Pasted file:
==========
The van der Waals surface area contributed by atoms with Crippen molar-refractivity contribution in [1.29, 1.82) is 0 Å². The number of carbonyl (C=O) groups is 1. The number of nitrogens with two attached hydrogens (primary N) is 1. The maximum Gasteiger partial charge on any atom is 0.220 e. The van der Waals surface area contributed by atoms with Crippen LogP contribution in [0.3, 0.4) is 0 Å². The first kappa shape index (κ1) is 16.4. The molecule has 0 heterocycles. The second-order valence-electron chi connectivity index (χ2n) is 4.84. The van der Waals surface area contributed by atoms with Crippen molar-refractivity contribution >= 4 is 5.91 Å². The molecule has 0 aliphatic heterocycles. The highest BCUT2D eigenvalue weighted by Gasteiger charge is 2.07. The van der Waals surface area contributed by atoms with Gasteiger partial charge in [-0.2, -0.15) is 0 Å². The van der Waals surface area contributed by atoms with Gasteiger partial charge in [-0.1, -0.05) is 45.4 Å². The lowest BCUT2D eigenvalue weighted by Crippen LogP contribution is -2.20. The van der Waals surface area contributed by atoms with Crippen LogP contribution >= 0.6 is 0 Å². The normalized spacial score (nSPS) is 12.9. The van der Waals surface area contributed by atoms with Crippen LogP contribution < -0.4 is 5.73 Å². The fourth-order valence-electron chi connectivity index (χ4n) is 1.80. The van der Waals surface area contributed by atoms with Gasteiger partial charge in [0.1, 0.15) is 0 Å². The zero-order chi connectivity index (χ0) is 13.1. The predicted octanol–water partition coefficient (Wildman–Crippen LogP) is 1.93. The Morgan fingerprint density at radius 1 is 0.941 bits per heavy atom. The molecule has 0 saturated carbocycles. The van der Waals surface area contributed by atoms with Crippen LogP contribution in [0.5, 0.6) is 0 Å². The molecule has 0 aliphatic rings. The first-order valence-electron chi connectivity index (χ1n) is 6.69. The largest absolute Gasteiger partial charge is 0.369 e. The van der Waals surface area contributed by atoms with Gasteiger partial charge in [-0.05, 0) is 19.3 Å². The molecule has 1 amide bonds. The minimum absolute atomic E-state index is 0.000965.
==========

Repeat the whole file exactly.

The van der Waals surface area contributed by atoms with Crippen molar-refractivity contribution in [1.29, 1.82) is 0 Å². The number of carbonyl (C=O) groups is 1. The number of nitrogens with two attached hydrogens (primary N) is 1. The maximum Gasteiger partial charge on any atom is 0.220 e. The van der Waals surface area contributed by atoms with Crippen LogP contribution in [0.3, 0.4) is 0 Å². The first kappa shape index (κ1) is 16.4. The molecule has 0 heterocycles. The second-order valence-electron chi connectivity index (χ2n) is 4.84. The van der Waals surface area contributed by atoms with Crippen molar-refractivity contribution >= 4 is 5.91 Å². The molecule has 0 aliphatic heterocycles. The highest BCUT2D eigenvalue weighted by Gasteiger charge is 2.07. The van der Waals surface area contributed by atoms with Gasteiger partial charge in [-0.2, -0.15) is 0 Å². The van der Waals surface area contributed by atoms with Gasteiger partial charge in [-0.1, -0.05) is 45.4 Å². The lowest BCUT2D eigenvalue weighted by Crippen LogP contribution is -2.20. The van der Waals surface area contributed by atoms with Crippen LogP contribution >= 0.6 is 0 Å². The normalized spacial score (nSPS) is 12.9. The van der Waals surface area contributed by atoms with Crippen LogP contribution < -0.4 is 5.73 Å². The fourth-order valence-electron chi connectivity index (χ4n) is 1.80. The van der Waals surface area contributed by atoms with Gasteiger partial charge in [0.1, 0.15) is 0 Å². The zero-order chi connectivity index (χ0) is 13.1. The predicted octanol–water partition coefficient (Wildman–Crippen LogP) is 1.93. The Morgan fingerprint density at radius 1 is 0.941 bits per heavy atom. The molecule has 0 saturated carbocycles. The van der Waals surface area contributed by atoms with Crippen LogP contribution in [0.5, 0.6) is 0 Å². The molecule has 0 aliphatic rings. The first-order valence-electron chi connectivity index (χ1n) is 6.69. The largest absolute Gasteiger partial charge is 0.369 e. The van der Waals surface area contributed by atoms with Gasteiger partial charge in [-0.05, 0) is 19.3 Å². The molecule has 1 amide bonds. The minimum absolute atomic E-state index is 0.000965.